Peabody school board clerk to end ‘rewarding’ 29-year run

ORIGINALLY WRITTEN JANET HAMOUS
When Vickie Cook began her career with USD 398 in 1976, the kids wore miniskirts, bell-bottoms and tie-dyed shirts. Today, they’re wearing miniskirts, bell-bottoms and tie-dyed shirts again.

Sometimes Cook has to remind herself that 29 years have passed.

“If you enjoy what you are doing, the time even goes faster,” she said.

Retiring after almost three decades with the Peabody-Burns district, Cook has seen hundreds of students graduate, worked with six superintendents, and taken minutes at countless board meetings.

“It has all been rewarding,” she said.

Cook began her career with the district in 1976 when she was hired at the high school as a part time library and office aide.

“My son was just entering school, and I wanted to fill some of my time,” she said.

Three years later, she was hired as treasurer at the central office.

“Moving from the high school to the central office was a culture shock,” she said. “This office is so removed from the students. It took a while to get used to the quiet.”

In 1989, she became clerk of the board when she replaced the retiring Muriel Wolfersperger.

In her job as clerk, Cook has been responsible for the district payroll, accounting and budgeting, “numerous reports to the state” and taking minutes at school board meetings.

With experience, she learned how to take minutes objectively and concisely.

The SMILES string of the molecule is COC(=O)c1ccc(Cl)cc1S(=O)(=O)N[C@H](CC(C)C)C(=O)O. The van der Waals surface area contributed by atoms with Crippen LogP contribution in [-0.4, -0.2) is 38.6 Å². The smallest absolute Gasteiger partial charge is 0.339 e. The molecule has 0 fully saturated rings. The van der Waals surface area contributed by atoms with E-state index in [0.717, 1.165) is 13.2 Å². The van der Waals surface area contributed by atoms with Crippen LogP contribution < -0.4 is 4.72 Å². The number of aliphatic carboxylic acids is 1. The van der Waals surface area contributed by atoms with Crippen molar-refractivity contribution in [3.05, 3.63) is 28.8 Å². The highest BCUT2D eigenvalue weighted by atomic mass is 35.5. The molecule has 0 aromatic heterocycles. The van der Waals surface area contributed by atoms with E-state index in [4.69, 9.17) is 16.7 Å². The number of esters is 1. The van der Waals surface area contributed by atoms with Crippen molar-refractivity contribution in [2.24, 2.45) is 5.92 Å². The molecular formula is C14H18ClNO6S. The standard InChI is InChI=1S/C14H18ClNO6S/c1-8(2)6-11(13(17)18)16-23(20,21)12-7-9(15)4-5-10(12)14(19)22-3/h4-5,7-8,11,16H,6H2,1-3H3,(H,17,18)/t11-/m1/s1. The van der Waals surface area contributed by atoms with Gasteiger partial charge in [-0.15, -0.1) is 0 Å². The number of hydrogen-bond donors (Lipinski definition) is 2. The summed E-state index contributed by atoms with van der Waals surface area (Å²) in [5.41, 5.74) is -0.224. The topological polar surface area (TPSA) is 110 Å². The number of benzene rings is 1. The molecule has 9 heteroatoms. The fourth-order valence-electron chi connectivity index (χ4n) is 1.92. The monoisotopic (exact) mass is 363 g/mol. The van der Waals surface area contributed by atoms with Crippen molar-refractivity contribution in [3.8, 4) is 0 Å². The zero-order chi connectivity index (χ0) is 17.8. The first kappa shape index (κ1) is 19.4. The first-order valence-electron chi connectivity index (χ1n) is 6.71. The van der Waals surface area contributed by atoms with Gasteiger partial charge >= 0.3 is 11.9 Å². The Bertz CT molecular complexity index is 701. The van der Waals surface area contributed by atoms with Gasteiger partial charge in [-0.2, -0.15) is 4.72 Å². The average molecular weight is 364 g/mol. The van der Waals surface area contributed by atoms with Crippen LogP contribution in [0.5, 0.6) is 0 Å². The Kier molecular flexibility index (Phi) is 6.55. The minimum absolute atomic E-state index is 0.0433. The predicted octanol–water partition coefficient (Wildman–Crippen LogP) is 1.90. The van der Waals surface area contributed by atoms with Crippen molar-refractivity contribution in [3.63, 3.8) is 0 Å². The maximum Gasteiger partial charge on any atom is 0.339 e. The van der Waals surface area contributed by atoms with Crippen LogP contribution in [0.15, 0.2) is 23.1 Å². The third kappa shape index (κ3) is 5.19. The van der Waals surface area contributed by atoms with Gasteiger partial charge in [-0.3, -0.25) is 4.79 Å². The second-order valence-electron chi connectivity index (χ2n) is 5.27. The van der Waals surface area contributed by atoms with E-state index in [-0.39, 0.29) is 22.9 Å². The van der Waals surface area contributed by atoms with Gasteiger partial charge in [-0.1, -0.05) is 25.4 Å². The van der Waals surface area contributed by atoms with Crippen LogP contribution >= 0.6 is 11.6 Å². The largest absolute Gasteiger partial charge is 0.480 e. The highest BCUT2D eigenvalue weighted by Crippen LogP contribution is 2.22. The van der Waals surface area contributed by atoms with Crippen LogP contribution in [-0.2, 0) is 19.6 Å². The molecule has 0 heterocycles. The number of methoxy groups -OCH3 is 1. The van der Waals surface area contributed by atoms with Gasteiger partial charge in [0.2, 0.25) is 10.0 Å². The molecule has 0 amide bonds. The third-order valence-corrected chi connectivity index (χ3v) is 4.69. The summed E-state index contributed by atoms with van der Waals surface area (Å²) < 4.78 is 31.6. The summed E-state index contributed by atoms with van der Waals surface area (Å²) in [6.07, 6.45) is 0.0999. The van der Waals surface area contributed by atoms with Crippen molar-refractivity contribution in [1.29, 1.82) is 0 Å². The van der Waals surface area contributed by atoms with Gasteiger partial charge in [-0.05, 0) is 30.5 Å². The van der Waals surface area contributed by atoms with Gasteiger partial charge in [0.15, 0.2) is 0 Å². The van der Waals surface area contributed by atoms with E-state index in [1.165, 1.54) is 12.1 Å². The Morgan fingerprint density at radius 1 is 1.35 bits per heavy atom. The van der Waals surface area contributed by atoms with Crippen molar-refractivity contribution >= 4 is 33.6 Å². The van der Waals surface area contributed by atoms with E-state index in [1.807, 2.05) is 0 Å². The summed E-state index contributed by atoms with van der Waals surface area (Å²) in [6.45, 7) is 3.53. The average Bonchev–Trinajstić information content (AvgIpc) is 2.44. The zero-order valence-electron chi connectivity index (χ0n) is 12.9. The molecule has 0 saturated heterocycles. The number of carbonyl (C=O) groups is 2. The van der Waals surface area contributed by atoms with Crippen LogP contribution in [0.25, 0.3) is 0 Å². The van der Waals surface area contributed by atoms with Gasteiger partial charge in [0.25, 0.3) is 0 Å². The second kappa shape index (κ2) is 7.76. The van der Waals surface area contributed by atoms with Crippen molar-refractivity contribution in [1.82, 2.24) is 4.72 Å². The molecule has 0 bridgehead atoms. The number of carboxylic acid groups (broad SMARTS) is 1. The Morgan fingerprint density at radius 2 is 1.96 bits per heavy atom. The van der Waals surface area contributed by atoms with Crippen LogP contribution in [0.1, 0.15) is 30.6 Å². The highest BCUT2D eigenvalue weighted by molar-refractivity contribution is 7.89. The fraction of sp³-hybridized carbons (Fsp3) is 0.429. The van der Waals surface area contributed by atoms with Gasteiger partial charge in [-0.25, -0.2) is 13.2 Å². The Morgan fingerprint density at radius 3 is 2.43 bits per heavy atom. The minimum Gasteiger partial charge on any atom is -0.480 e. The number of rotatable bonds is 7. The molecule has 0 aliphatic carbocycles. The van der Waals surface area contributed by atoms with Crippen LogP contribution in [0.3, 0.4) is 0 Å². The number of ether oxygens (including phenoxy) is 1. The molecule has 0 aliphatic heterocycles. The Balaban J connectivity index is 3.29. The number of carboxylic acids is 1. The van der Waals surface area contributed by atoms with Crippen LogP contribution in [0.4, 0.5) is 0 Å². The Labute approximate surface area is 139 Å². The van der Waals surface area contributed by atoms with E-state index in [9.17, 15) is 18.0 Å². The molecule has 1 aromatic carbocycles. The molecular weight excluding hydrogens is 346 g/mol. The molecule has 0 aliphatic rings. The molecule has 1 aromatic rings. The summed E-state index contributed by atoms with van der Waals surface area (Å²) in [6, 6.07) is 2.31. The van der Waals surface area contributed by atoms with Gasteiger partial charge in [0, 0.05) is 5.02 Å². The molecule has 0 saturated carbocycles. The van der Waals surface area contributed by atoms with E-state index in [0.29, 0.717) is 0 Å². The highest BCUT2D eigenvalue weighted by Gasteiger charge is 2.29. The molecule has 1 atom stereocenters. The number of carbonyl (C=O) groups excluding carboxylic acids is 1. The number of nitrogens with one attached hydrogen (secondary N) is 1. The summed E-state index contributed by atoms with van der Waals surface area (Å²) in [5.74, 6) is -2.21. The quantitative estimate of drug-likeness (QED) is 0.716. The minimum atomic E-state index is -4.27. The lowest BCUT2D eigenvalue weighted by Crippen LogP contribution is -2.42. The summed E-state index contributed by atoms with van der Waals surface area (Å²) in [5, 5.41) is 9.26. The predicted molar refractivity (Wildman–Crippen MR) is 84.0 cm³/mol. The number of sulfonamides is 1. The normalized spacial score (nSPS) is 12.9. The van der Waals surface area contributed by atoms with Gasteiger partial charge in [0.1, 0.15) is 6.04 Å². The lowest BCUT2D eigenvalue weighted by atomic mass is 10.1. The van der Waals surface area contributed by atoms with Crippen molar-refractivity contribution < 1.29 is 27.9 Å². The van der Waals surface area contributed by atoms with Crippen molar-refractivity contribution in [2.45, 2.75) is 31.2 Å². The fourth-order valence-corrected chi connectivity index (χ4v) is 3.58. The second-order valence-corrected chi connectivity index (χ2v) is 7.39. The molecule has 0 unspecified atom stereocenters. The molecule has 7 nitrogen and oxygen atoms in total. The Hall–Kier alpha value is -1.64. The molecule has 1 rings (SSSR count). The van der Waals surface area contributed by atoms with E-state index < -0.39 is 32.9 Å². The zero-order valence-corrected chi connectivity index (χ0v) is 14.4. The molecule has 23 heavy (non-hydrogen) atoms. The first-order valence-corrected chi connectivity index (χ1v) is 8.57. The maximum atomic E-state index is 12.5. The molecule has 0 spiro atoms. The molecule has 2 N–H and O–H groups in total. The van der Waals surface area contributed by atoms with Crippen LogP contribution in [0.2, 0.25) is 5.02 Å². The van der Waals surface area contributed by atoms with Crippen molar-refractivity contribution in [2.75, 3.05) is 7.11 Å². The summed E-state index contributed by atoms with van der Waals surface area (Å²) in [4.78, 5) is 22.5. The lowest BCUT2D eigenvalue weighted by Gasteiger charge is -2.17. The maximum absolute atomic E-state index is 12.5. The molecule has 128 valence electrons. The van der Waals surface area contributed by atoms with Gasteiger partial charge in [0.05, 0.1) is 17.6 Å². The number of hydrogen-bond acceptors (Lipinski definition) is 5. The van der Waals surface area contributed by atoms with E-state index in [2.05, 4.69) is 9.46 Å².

“It’s hard not to want to voice your opinions,” she said. “You have to set yourself aside. You are supposed to be recording board action.”

Although Cook may have missed a few special board meetings over the years, “I believe I only missed one regular meeting during that time,” she said.

The closing of the Burns elementary school was the most controversial and difficult time of her career as clerk.

“It was a dividing issue,” she said.

But most of her memories are good ones.

Cook said she was lucky to have had some excellent bosses during her tenure with the district.

“I had six and they have all been different, but I have been very fortunate to work with each one,” she said.

After she retires, Cook plans to keep busy attending grandsons’ sports activities. Her two grandsons, Brian and Jason Wingert, live in Peabody and attend junior high school.

She also has several projects to work on, and she is hoping to spend more time on the golf links.

“My mom still likes to play golf,” Cook said. Her parents, Naomi and Jewell Davis, live in Peabody too.

“I am looking into taking some art classes through Newton Recreation,” she said.

Aside from that, “I have no definite plans,” she said. “I enjoy being able to do what I want when I want to do it.”

Cook and her husband, Jay, will travel with friends on a nine-day Caribbean cruise in November.

“We are really looking forward to it,” she said.

Jay retired from the post office several years ago and now works as a custodian at the high school.

“He enjoys what he is doing,” Cook said, and he plans to continue working.

Cook’s last day is July 29, but she will be back on the job (temporarily) the following Monday to help take the school district budget to Topeka. After that, she’s retired. Officially.

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